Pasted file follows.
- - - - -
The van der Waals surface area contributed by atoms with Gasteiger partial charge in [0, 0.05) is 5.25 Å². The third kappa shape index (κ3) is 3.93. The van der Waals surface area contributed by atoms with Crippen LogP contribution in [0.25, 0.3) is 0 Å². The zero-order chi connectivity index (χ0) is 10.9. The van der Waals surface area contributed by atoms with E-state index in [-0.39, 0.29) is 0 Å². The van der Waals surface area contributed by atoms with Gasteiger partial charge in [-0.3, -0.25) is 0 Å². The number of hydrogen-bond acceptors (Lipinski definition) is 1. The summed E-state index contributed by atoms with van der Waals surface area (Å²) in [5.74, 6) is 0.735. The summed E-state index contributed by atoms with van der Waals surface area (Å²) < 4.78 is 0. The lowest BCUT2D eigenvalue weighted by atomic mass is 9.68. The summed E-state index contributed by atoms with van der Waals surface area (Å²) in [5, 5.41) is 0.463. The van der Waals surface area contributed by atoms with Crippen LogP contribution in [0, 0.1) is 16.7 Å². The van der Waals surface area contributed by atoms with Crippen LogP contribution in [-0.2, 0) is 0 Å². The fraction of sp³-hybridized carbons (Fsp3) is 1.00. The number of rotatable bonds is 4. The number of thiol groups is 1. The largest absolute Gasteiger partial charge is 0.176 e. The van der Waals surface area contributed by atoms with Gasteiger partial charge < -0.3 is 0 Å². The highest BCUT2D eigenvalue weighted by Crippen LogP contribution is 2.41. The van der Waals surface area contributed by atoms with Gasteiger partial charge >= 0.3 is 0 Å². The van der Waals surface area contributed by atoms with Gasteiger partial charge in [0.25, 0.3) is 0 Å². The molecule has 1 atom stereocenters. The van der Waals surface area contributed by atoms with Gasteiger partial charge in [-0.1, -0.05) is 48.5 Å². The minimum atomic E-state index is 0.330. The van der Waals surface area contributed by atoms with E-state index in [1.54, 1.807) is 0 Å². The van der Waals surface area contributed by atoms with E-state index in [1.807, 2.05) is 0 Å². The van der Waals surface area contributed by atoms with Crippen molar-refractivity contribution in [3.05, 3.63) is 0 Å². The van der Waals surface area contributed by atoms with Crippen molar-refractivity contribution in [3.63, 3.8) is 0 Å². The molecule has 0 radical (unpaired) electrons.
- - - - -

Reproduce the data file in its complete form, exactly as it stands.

The van der Waals surface area contributed by atoms with Gasteiger partial charge in [0, 0.05) is 5.25 Å². The third kappa shape index (κ3) is 3.93. The van der Waals surface area contributed by atoms with Crippen LogP contribution in [0.25, 0.3) is 0 Å². The zero-order chi connectivity index (χ0) is 10.9. The van der Waals surface area contributed by atoms with E-state index in [-0.39, 0.29) is 0 Å². The van der Waals surface area contributed by atoms with Gasteiger partial charge in [-0.3, -0.25) is 0 Å². The number of hydrogen-bond acceptors (Lipinski definition) is 1. The summed E-state index contributed by atoms with van der Waals surface area (Å²) in [5.74, 6) is 0.735. The summed E-state index contributed by atoms with van der Waals surface area (Å²) < 4.78 is 0. The lowest BCUT2D eigenvalue weighted by atomic mass is 9.68. The summed E-state index contributed by atoms with van der Waals surface area (Å²) in [5, 5.41) is 0.463. The van der Waals surface area contributed by atoms with Crippen LogP contribution in [0, 0.1) is 16.7 Å². The van der Waals surface area contributed by atoms with Crippen LogP contribution in [-0.2, 0) is 0 Å². The fraction of sp³-hybridized carbons (Fsp3) is 1.00. The number of rotatable bonds is 4. The number of thiol groups is 1. The largest absolute Gasteiger partial charge is 0.176 e. The van der Waals surface area contributed by atoms with Gasteiger partial charge < -0.3 is 0 Å². The highest BCUT2D eigenvalue weighted by Crippen LogP contribution is 2.41. The van der Waals surface area contributed by atoms with Gasteiger partial charge >= 0.3 is 0 Å². The van der Waals surface area contributed by atoms with Gasteiger partial charge in [0.25, 0.3) is 0 Å². The molecule has 1 atom stereocenters. The van der Waals surface area contributed by atoms with Gasteiger partial charge in [-0.1, -0.05) is 48.5 Å². The minimum atomic E-state index is 0.330. The van der Waals surface area contributed by atoms with E-state index in [1.54, 1.807) is 0 Å². The van der Waals surface area contributed by atoms with E-state index in [1.807, 2.05) is 0 Å². The van der Waals surface area contributed by atoms with Crippen molar-refractivity contribution in [3.05, 3.63) is 0 Å². The van der Waals surface area contributed by atoms with Crippen molar-refractivity contribution in [3.63, 3.8) is 0 Å². The molecule has 0 radical (unpaired) electrons.